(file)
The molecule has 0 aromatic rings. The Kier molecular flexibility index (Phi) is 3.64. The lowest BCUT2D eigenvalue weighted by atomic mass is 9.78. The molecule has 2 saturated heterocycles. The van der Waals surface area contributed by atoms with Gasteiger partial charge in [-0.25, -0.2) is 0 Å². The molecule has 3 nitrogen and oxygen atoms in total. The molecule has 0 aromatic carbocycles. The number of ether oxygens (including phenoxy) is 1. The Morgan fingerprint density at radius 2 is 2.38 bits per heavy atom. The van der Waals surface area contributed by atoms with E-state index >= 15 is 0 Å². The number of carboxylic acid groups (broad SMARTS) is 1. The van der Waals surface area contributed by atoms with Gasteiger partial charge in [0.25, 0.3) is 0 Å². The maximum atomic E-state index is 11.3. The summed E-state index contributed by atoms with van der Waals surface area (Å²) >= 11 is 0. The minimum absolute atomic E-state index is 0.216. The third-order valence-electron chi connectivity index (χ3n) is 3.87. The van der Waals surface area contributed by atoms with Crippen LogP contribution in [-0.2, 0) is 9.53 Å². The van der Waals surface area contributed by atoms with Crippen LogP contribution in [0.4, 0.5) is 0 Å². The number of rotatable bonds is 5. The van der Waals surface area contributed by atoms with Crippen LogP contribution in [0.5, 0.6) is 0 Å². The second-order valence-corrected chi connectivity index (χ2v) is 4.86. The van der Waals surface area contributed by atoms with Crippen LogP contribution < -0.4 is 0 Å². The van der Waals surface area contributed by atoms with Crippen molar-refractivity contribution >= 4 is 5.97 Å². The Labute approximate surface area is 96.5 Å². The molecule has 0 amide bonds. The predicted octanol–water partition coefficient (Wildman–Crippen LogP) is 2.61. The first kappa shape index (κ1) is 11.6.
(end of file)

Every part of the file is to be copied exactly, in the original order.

The molecule has 0 aromatic rings. The Kier molecular flexibility index (Phi) is 3.64. The lowest BCUT2D eigenvalue weighted by atomic mass is 9.78. The molecule has 2 saturated heterocycles. The van der Waals surface area contributed by atoms with Gasteiger partial charge in [-0.25, -0.2) is 0 Å². The molecule has 3 nitrogen and oxygen atoms in total. The molecule has 0 aromatic carbocycles. The number of ether oxygens (including phenoxy) is 1. The Morgan fingerprint density at radius 2 is 2.38 bits per heavy atom. The van der Waals surface area contributed by atoms with E-state index >= 15 is 0 Å². The number of carboxylic acid groups (broad SMARTS) is 1. The van der Waals surface area contributed by atoms with Gasteiger partial charge in [0.25, 0.3) is 0 Å². The maximum atomic E-state index is 11.3. The summed E-state index contributed by atoms with van der Waals surface area (Å²) >= 11 is 0. The minimum absolute atomic E-state index is 0.216. The third-order valence-electron chi connectivity index (χ3n) is 3.87. The van der Waals surface area contributed by atoms with Crippen LogP contribution in [-0.2, 0) is 9.53 Å². The van der Waals surface area contributed by atoms with Crippen LogP contribution in [0.4, 0.5) is 0 Å². The number of rotatable bonds is 5. The van der Waals surface area contributed by atoms with Crippen LogP contribution in [0.5, 0.6) is 0 Å². The second-order valence-corrected chi connectivity index (χ2v) is 4.86. The van der Waals surface area contributed by atoms with Crippen LogP contribution < -0.4 is 0 Å². The van der Waals surface area contributed by atoms with Crippen molar-refractivity contribution >= 4 is 5.97 Å². The Labute approximate surface area is 96.5 Å². The molecule has 0 amide bonds. The predicted octanol–water partition coefficient (Wildman–Crippen LogP) is 2.61. The first kappa shape index (κ1) is 11.6.